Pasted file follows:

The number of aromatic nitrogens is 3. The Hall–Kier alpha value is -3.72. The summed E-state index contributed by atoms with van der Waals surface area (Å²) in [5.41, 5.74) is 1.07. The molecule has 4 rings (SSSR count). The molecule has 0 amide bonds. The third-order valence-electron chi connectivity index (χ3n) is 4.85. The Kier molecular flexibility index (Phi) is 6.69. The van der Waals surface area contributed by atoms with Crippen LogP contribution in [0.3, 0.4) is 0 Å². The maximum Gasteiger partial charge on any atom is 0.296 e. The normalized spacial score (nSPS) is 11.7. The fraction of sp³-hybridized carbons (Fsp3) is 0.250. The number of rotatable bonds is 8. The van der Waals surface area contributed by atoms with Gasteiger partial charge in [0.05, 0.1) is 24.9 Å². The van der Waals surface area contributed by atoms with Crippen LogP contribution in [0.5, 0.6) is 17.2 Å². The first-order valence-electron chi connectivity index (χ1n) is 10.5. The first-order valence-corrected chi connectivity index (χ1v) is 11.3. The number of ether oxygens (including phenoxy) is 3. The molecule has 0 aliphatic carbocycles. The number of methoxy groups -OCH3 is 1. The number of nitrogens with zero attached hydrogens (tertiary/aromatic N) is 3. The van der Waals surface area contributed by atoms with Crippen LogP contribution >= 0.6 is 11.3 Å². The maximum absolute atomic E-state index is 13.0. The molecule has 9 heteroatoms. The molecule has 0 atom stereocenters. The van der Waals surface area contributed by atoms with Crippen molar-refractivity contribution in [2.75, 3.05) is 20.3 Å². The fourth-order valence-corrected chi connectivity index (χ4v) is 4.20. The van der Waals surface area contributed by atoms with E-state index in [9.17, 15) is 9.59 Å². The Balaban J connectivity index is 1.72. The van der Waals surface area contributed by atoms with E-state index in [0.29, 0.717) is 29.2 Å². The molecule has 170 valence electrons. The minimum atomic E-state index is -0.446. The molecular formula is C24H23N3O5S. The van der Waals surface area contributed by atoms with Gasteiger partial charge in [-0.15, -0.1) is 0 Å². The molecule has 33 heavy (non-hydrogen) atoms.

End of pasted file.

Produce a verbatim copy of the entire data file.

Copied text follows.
The number of aromatic nitrogens is 3. The Hall–Kier alpha value is -3.72. The summed E-state index contributed by atoms with van der Waals surface area (Å²) in [5.41, 5.74) is 1.07. The molecule has 4 rings (SSSR count). The molecule has 0 amide bonds. The third-order valence-electron chi connectivity index (χ3n) is 4.85. The Kier molecular flexibility index (Phi) is 6.69. The van der Waals surface area contributed by atoms with Crippen LogP contribution in [0.3, 0.4) is 0 Å². The maximum Gasteiger partial charge on any atom is 0.296 e. The normalized spacial score (nSPS) is 11.7. The fraction of sp³-hybridized carbons (Fsp3) is 0.250. The number of rotatable bonds is 8. The van der Waals surface area contributed by atoms with Gasteiger partial charge in [0.05, 0.1) is 24.9 Å². The van der Waals surface area contributed by atoms with Crippen LogP contribution in [0.5, 0.6) is 17.2 Å². The first-order valence-electron chi connectivity index (χ1n) is 10.5. The first-order valence-corrected chi connectivity index (χ1v) is 11.3. The number of ether oxygens (including phenoxy) is 3. The molecule has 0 aliphatic carbocycles. The number of methoxy groups -OCH3 is 1. The number of nitrogens with zero attached hydrogens (tertiary/aromatic N) is 3. The van der Waals surface area contributed by atoms with Crippen LogP contribution >= 0.6 is 11.3 Å². The maximum absolute atomic E-state index is 13.0. The molecule has 9 heteroatoms. The molecule has 0 atom stereocenters. The van der Waals surface area contributed by atoms with Crippen molar-refractivity contribution in [2.75, 3.05) is 20.3 Å². The fourth-order valence-corrected chi connectivity index (χ4v) is 4.20. The van der Waals surface area contributed by atoms with E-state index in [9.17, 15) is 9.59 Å². The Balaban J connectivity index is 1.72. The van der Waals surface area contributed by atoms with E-state index in [0.29, 0.717) is 29.2 Å². The molecule has 170 valence electrons. The minimum atomic E-state index is -0.446. The molecular formula is C24H23N3O5S. The van der Waals surface area contributed by atoms with Gasteiger partial charge in [-0.15, -0.1) is 0 Å². The molecule has 33 heavy (non-hydrogen) atoms.